Thursday, March 3, 2011
Review: The Sitcom “Eisoptrophobia”
Indie pop rock
On the tail end of a trend made famous by post-punk indie rock bands like Fall Out Boy, the Ontario-based group, The Sitcom, is going up to bat with their debut full-length record, “Eisoptrophobia”. With cited influences ranging from the The Beach Boys to The Smashing Pumpkins, you can’t be certain what you’re going to hear from song to song.
So the first question that probably comes to mind is what is eisoptrophobia? It is the fear of gazing into mirrors. Unfortunately, that is the advice I must give this band after listening to the record – they need to take a long, hard look in the mirror and re-evaluate their musical direction. I just don’t see “Eisoptrophobia” taking them anywhere – it is not necessary a bad record, but it is plagued with forgettable songs and does nothing to stand out of the crowd. Plus, I think the whole post-punk trend is quickly being ushered out the door, and The Sitcom gives us no reason to reconsider welcoming it back into the house.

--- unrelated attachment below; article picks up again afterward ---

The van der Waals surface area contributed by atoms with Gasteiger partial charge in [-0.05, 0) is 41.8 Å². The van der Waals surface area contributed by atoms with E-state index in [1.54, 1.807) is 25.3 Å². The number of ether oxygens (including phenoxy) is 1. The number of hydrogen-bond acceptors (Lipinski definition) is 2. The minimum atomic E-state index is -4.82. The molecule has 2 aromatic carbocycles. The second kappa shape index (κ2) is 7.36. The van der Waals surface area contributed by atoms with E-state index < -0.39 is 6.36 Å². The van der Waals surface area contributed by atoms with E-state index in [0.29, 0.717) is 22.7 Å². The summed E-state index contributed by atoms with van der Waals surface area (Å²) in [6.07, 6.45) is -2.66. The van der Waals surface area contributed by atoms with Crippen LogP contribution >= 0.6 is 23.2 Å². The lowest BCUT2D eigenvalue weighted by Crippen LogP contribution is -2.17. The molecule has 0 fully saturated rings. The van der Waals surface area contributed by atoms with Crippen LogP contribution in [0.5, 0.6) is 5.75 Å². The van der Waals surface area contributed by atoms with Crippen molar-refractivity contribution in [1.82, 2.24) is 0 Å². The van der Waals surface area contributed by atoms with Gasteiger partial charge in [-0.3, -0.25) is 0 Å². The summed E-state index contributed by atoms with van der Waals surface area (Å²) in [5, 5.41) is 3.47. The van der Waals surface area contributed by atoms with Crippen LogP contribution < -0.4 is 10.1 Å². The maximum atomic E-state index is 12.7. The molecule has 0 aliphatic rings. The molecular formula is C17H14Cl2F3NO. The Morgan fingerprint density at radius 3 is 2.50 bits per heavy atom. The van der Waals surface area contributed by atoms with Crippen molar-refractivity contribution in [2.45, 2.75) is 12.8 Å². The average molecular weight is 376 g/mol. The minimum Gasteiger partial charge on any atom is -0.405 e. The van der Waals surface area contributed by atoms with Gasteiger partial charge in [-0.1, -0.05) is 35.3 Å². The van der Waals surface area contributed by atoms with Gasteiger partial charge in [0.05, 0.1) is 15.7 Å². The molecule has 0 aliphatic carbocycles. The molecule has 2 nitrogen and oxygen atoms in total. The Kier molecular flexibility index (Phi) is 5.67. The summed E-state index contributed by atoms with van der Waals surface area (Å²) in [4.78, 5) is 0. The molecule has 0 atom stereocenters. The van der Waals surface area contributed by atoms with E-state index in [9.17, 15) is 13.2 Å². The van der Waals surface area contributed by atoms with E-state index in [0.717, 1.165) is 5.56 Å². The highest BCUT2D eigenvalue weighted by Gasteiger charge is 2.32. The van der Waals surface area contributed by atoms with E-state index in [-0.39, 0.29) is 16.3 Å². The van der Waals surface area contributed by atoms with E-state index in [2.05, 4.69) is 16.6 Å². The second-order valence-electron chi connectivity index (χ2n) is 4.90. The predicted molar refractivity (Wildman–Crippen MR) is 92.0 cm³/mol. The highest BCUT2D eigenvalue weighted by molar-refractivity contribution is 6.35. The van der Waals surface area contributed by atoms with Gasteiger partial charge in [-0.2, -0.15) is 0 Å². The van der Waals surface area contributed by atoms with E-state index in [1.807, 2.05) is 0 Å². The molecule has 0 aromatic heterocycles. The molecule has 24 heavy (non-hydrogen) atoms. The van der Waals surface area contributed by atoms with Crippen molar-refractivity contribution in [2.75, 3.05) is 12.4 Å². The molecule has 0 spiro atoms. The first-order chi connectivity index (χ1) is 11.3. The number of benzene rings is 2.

Some cool things about this band that suggest potential – the lyrics and good, and often wry and witty as evidenced by song titles like “The World Ends Pretty Hilariously” and “How A French Girl Rolls”. The vocals are solid, and the band knows harmonies are a good thing. The problem is that the harmonies are just all over the place, making them a distraction rather than a synergistic element to augment the lead. There are also a couple of fillers – commercials, if you will – that make this sitcom drag, such as “The Snake Song” and “Hell Is Close”. To my ears, the strongest cut on this record is the halfway melodic “Sorrow In Pavement”.
Check out The Sitcom if you like Fall Out Boy, Panic At The Disco, or Modest Mouse. “Eisoptrophobia” is available now.
The Sitcom on MySpace. Facebook.
Listen to “Sorrow In Pavement”